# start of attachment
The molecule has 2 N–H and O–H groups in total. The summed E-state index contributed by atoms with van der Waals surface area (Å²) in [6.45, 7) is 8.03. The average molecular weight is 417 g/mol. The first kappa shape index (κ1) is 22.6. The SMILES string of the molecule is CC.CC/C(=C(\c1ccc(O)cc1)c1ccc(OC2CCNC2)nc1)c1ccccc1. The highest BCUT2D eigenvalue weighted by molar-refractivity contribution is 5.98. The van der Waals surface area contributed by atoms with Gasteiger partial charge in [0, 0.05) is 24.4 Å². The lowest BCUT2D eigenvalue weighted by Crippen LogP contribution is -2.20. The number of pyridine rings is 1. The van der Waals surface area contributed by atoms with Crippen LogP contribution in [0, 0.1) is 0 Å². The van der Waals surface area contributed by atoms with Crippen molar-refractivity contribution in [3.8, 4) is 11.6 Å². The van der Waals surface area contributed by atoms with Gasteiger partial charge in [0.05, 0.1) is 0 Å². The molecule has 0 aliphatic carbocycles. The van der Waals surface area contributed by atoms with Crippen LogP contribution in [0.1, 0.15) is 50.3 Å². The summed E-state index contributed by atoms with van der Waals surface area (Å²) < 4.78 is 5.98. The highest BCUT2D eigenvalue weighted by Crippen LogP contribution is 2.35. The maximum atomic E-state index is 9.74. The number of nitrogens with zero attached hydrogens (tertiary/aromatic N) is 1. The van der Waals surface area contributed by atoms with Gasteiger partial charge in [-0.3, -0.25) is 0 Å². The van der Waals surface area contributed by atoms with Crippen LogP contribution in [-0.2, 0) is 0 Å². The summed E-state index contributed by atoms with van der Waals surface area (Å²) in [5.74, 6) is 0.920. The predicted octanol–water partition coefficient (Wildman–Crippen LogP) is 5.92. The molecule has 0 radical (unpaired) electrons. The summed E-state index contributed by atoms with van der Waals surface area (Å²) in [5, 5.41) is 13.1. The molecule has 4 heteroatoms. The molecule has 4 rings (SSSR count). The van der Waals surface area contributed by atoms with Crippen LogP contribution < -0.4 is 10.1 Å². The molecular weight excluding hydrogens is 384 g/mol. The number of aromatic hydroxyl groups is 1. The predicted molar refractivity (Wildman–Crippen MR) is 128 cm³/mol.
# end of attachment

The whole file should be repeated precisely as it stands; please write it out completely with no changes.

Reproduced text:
The molecule has 2 N–H and O–H groups in total. The summed E-state index contributed by atoms with van der Waals surface area (Å²) in [6.45, 7) is 8.03. The average molecular weight is 417 g/mol. The first kappa shape index (κ1) is 22.6. The SMILES string of the molecule is CC.CC/C(=C(\c1ccc(O)cc1)c1ccc(OC2CCNC2)nc1)c1ccccc1. The highest BCUT2D eigenvalue weighted by molar-refractivity contribution is 5.98. The van der Waals surface area contributed by atoms with Gasteiger partial charge in [0, 0.05) is 24.4 Å². The lowest BCUT2D eigenvalue weighted by Crippen LogP contribution is -2.20. The number of pyridine rings is 1. The van der Waals surface area contributed by atoms with Crippen LogP contribution in [0, 0.1) is 0 Å². The van der Waals surface area contributed by atoms with Crippen molar-refractivity contribution in [3.8, 4) is 11.6 Å². The van der Waals surface area contributed by atoms with Gasteiger partial charge in [0.05, 0.1) is 0 Å². The molecule has 0 aliphatic carbocycles. The van der Waals surface area contributed by atoms with Crippen LogP contribution in [0.1, 0.15) is 50.3 Å². The summed E-state index contributed by atoms with van der Waals surface area (Å²) < 4.78 is 5.98. The highest BCUT2D eigenvalue weighted by Crippen LogP contribution is 2.35. The maximum atomic E-state index is 9.74. The number of nitrogens with zero attached hydrogens (tertiary/aromatic N) is 1. The van der Waals surface area contributed by atoms with Gasteiger partial charge in [-0.3, -0.25) is 0 Å². The van der Waals surface area contributed by atoms with Crippen LogP contribution in [-0.2, 0) is 0 Å². The summed E-state index contributed by atoms with van der Waals surface area (Å²) in [5.74, 6) is 0.920. The predicted octanol–water partition coefficient (Wildman–Crippen LogP) is 5.92. The molecule has 0 radical (unpaired) electrons. The summed E-state index contributed by atoms with van der Waals surface area (Å²) in [5, 5.41) is 13.1. The molecule has 4 heteroatoms. The molecule has 4 rings (SSSR count). The van der Waals surface area contributed by atoms with Crippen LogP contribution < -0.4 is 10.1 Å². The molecular weight excluding hydrogens is 384 g/mol. The number of aromatic hydroxyl groups is 1. The predicted molar refractivity (Wildman–Crippen MR) is 128 cm³/mol.